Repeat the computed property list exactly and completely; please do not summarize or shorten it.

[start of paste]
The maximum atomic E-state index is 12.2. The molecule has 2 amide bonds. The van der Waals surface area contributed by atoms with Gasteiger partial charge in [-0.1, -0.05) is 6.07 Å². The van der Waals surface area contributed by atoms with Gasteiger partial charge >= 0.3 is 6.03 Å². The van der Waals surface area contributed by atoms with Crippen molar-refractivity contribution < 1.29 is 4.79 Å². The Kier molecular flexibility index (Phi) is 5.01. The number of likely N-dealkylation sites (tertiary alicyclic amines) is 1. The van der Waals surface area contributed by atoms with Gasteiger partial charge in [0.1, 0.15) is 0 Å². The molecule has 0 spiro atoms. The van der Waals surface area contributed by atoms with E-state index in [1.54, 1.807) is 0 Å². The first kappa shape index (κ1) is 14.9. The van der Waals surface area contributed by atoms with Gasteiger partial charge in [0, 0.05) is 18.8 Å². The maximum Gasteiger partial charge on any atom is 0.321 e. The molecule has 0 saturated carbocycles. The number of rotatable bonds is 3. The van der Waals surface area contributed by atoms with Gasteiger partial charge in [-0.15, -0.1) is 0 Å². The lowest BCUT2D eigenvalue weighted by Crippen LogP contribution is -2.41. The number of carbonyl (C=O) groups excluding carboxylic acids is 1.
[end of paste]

The maximum atomic E-state index is 12.2. The molecule has 2 amide bonds. The van der Waals surface area contributed by atoms with Gasteiger partial charge in [-0.1, -0.05) is 6.07 Å². The van der Waals surface area contributed by atoms with Gasteiger partial charge >= 0.3 is 6.03 Å². The van der Waals surface area contributed by atoms with Crippen molar-refractivity contribution < 1.29 is 4.79 Å². The Kier molecular flexibility index (Phi) is 5.01. The number of likely N-dealkylation sites (tertiary alicyclic amines) is 1. The van der Waals surface area contributed by atoms with Gasteiger partial charge in [0.1, 0.15) is 0 Å². The molecule has 0 spiro atoms. The van der Waals surface area contributed by atoms with E-state index in [1.54, 1.807) is 0 Å². The first kappa shape index (κ1) is 14.9. The van der Waals surface area contributed by atoms with Gasteiger partial charge in [0, 0.05) is 18.8 Å². The maximum Gasteiger partial charge on any atom is 0.321 e. The molecule has 0 saturated carbocycles. The number of rotatable bonds is 3. The van der Waals surface area contributed by atoms with Gasteiger partial charge in [-0.15, -0.1) is 0 Å². The lowest BCUT2D eigenvalue weighted by Crippen LogP contribution is -2.41. The number of carbonyl (C=O) groups excluding carboxylic acids is 1.